Stone Mountain shelter provides haven to runaway and throwaway youth

What image comes to mind when one thinks of the homeless? Typically, that image is a man wearing rags, unshaven and sleeping on a cardboard box on a city sidewalk. Sometimes that image is a woman carrying her possessions in shopping bags, wandering the streets and muttering to herself. Seldom does one picture a young person. But in fact, youth are among the chronic homeless.

“It is estimated on any given night there may be 2,500 kids under the age of 18 living on the streets in metro Atlanta, and they are hidden in plain view,” said Simone Joye, founder and executive director of Young People Matter in Stone Mountain.

YPM is one of the few organizations that does outreach and provides shelter exclusively to unaccompanied homeless youth in the metro area. These runaways and throwaways often bounce from place to place, surviving on their own or in groups on the streets.

Joye added: “No child should ever have to sleep on the streets. When they do, they are at greater risk for exploitation and abuse.”

A recent report from the National Center on Family Homelessness ranks Georgia 41 out of the 50 states in child homelessness. The report, titled America’s Youngest Outcasts, states that more than 1.6 million children and youth, or one in 45, are homeless every year in America. About 45,500 of them are Georgians.

Quite often, the youth desperately in need of shelter is a 16-year-old boy has been kicked out of the home.

“But there is no typical case or profile,” Joye explained. “Sometimes it’s a 17-year-old girl who just got off a Greyhound bus, lured here with the promise of being in a music video. Sometimes it’s the child of a prostitute, a girl or boy escaping sexual abuse at home, or a kid from Seattle who thought he could meet [the rapper] Ludacris. They are Black, White, from parents who said ‘take my kid because I can’t deal with him anymore.’”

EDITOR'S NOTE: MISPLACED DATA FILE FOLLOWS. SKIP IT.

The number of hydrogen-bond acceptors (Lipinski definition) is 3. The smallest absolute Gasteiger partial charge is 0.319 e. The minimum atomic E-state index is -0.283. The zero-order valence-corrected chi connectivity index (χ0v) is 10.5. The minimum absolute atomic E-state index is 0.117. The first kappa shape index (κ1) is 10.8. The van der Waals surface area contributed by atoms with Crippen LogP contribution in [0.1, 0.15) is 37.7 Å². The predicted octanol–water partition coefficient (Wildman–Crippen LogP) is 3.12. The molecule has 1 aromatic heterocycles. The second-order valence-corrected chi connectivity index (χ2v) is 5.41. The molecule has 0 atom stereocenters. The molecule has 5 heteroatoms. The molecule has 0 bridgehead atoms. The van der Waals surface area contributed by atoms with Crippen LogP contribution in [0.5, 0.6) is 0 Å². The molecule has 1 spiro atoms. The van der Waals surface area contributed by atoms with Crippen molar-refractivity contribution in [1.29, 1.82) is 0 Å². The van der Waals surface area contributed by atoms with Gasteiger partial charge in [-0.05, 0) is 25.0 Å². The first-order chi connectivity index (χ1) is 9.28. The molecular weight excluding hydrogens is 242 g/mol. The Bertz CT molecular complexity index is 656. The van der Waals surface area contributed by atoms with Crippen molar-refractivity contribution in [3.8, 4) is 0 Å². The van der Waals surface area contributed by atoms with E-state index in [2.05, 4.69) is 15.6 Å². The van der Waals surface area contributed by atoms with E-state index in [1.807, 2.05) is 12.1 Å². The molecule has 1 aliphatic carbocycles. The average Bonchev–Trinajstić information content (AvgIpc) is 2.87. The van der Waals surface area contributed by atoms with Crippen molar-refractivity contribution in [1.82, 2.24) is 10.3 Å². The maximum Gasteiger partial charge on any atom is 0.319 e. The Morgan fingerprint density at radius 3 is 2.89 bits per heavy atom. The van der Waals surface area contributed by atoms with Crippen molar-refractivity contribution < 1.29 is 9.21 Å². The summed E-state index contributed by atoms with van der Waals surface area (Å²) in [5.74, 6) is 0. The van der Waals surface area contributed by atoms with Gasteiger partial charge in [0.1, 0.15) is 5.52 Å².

Joye, whose background includes a lifetime of volunteerism, had previously worked with young victims of sexual abuse and exploita tion—some as young as 12 years old. She started providing shelter in her living room (and garage when there was no more room in the house) for runaways and throwaways before establishing YPM.

Her organization recently received a federal grant totaling more than $540,000 to operate an emergency 24-hour youth shelter in Stone Mountain. The Open Hearts Youth Shelter provides short-term haven, food, medical care and counseling for 10- to 18-year-old homeless youth.

When YPM encounters one of these young people in need of help, Joye said her team must act quickly. State law permits shelters to house minors up to 72 hours, during which they must make every effort to contact the child’s parent or guardian. After that period, the organization must contact state authorities.

In best-case scenarios, YPM is able to resolve family disputes and reunite the youth with his parent. In more challenging cases, YPM works toward finding long-term shelter solutions if the youth cannot return home. Some options include Job Corps, the military or long-term transitional programs—sometimes in another state.

These youth are quite resourceful while living on the streets, according to Joye. She recalled an incident involving a 16-year-old who sought her help to find a job. After having trouble contacting his parents to obtain permission, the boy broke down in tears and revealed that he was homeless.

He took her to where he was living; it turned out to be an abandoned house in Lithonia, she recalled.

“There were about eight kids living in the house, she said, reliving the amazement of what she witnessed. “It was like a village. What boggled my mind was that they were getting up in the morning and going to school as if there was nothing wrong.”

Despite their resilience, these homeless youth face many dangers while living on their own. For example, there are the dangers of becoming sexually exploited in exchange for food, clothing and shelter. Some youth become drug dealers to meet their basic needs. And few are able to complete their high school education.

Many of them develop a “façade of toughness,” Joye said. But their circumstances leave them emotionally scarred from feeling unloved. “It’s tough on the streets,” she added, “but it’s often easier than living with a step-father who rapes you.”
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